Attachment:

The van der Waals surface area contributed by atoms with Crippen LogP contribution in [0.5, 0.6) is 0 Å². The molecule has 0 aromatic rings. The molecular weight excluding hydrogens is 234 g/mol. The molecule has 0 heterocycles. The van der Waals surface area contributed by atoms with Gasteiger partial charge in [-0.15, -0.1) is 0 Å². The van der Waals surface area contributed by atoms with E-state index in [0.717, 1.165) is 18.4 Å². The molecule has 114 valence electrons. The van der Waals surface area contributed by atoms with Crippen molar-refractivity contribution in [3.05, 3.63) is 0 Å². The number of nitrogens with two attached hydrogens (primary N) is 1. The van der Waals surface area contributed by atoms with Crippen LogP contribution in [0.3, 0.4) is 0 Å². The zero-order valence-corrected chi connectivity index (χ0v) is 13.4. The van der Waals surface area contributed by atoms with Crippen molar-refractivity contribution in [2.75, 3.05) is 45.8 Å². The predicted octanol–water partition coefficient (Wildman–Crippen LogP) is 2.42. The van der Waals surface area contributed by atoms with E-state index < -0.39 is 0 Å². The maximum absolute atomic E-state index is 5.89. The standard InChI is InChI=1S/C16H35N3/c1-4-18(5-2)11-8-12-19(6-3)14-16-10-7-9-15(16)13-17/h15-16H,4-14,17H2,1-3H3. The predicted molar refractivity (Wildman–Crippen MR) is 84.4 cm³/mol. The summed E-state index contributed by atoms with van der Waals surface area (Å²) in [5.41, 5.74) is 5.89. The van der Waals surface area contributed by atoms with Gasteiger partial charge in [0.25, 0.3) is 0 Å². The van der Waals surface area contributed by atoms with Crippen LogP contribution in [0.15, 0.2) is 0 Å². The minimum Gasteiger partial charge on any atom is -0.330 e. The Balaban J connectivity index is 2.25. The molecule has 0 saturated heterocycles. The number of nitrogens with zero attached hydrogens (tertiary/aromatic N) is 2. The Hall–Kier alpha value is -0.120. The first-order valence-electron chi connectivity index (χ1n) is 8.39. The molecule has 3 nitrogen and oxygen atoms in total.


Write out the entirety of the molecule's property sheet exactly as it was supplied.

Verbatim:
The van der Waals surface area contributed by atoms with Crippen LogP contribution in [0.5, 0.6) is 0 Å². The molecule has 0 aromatic rings. The molecular weight excluding hydrogens is 234 g/mol. The molecule has 0 heterocycles. The van der Waals surface area contributed by atoms with Gasteiger partial charge in [-0.15, -0.1) is 0 Å². The van der Waals surface area contributed by atoms with E-state index in [0.717, 1.165) is 18.4 Å². The molecule has 114 valence electrons. The van der Waals surface area contributed by atoms with Crippen molar-refractivity contribution in [3.05, 3.63) is 0 Å². The number of nitrogens with two attached hydrogens (primary N) is 1. The van der Waals surface area contributed by atoms with Crippen LogP contribution in [0.3, 0.4) is 0 Å². The zero-order valence-corrected chi connectivity index (χ0v) is 13.4. The van der Waals surface area contributed by atoms with Crippen molar-refractivity contribution in [2.75, 3.05) is 45.8 Å². The predicted octanol–water partition coefficient (Wildman–Crippen LogP) is 2.42. The van der Waals surface area contributed by atoms with E-state index < -0.39 is 0 Å². The maximum absolute atomic E-state index is 5.89. The standard InChI is InChI=1S/C16H35N3/c1-4-18(5-2)11-8-12-19(6-3)14-16-10-7-9-15(16)13-17/h15-16H,4-14,17H2,1-3H3. The predicted molar refractivity (Wildman–Crippen MR) is 84.4 cm³/mol. The summed E-state index contributed by atoms with van der Waals surface area (Å²) in [5.41, 5.74) is 5.89. The van der Waals surface area contributed by atoms with Gasteiger partial charge in [0.25, 0.3) is 0 Å². The van der Waals surface area contributed by atoms with Crippen LogP contribution in [0.15, 0.2) is 0 Å². The minimum Gasteiger partial charge on any atom is -0.330 e. The Balaban J connectivity index is 2.25. The molecule has 0 saturated heterocycles. The number of nitrogens with zero attached hydrogens (tertiary/aromatic N) is 2. The Hall–Kier alpha value is -0.120. The first-order valence-electron chi connectivity index (χ1n) is 8.39. The molecule has 3 nitrogen and oxygen atoms in total.